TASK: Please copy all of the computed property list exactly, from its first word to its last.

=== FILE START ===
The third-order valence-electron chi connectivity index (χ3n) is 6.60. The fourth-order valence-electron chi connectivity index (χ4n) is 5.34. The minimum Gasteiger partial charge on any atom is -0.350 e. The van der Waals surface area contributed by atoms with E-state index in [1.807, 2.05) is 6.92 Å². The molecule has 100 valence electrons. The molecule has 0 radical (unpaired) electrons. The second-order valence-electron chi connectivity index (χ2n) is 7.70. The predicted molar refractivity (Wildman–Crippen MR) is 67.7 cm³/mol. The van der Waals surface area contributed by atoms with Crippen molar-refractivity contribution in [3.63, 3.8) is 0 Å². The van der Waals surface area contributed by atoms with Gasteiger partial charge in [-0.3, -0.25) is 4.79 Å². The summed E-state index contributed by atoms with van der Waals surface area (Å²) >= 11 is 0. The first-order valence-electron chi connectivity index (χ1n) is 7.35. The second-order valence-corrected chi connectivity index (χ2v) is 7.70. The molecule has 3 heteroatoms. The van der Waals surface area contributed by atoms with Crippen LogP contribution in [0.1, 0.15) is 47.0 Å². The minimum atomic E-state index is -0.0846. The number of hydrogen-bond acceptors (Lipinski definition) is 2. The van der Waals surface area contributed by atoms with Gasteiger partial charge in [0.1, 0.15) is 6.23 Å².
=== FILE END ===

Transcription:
The third-order valence-electron chi connectivity index (χ3n) is 6.60. The fourth-order valence-electron chi connectivity index (χ4n) is 5.34. The minimum Gasteiger partial charge on any atom is -0.350 e. The van der Waals surface area contributed by atoms with E-state index in [1.807, 2.05) is 6.92 Å². The molecule has 100 valence electrons. The molecule has 0 radical (unpaired) electrons. The second-order valence-electron chi connectivity index (χ2n) is 7.70. The predicted molar refractivity (Wildman–Crippen MR) is 67.7 cm³/mol. The van der Waals surface area contributed by atoms with Crippen molar-refractivity contribution in [3.63, 3.8) is 0 Å². The van der Waals surface area contributed by atoms with Gasteiger partial charge in [-0.3, -0.25) is 4.79 Å². The summed E-state index contributed by atoms with van der Waals surface area (Å²) >= 11 is 0. The first-order valence-electron chi connectivity index (χ1n) is 7.35. The second-order valence-corrected chi connectivity index (χ2v) is 7.70. The molecule has 3 heteroatoms. The van der Waals surface area contributed by atoms with Crippen LogP contribution in [0.1, 0.15) is 47.0 Å². The minimum atomic E-state index is -0.0846. The number of hydrogen-bond acceptors (Lipinski definition) is 2. The van der Waals surface area contributed by atoms with Gasteiger partial charge in [0.1, 0.15) is 6.23 Å².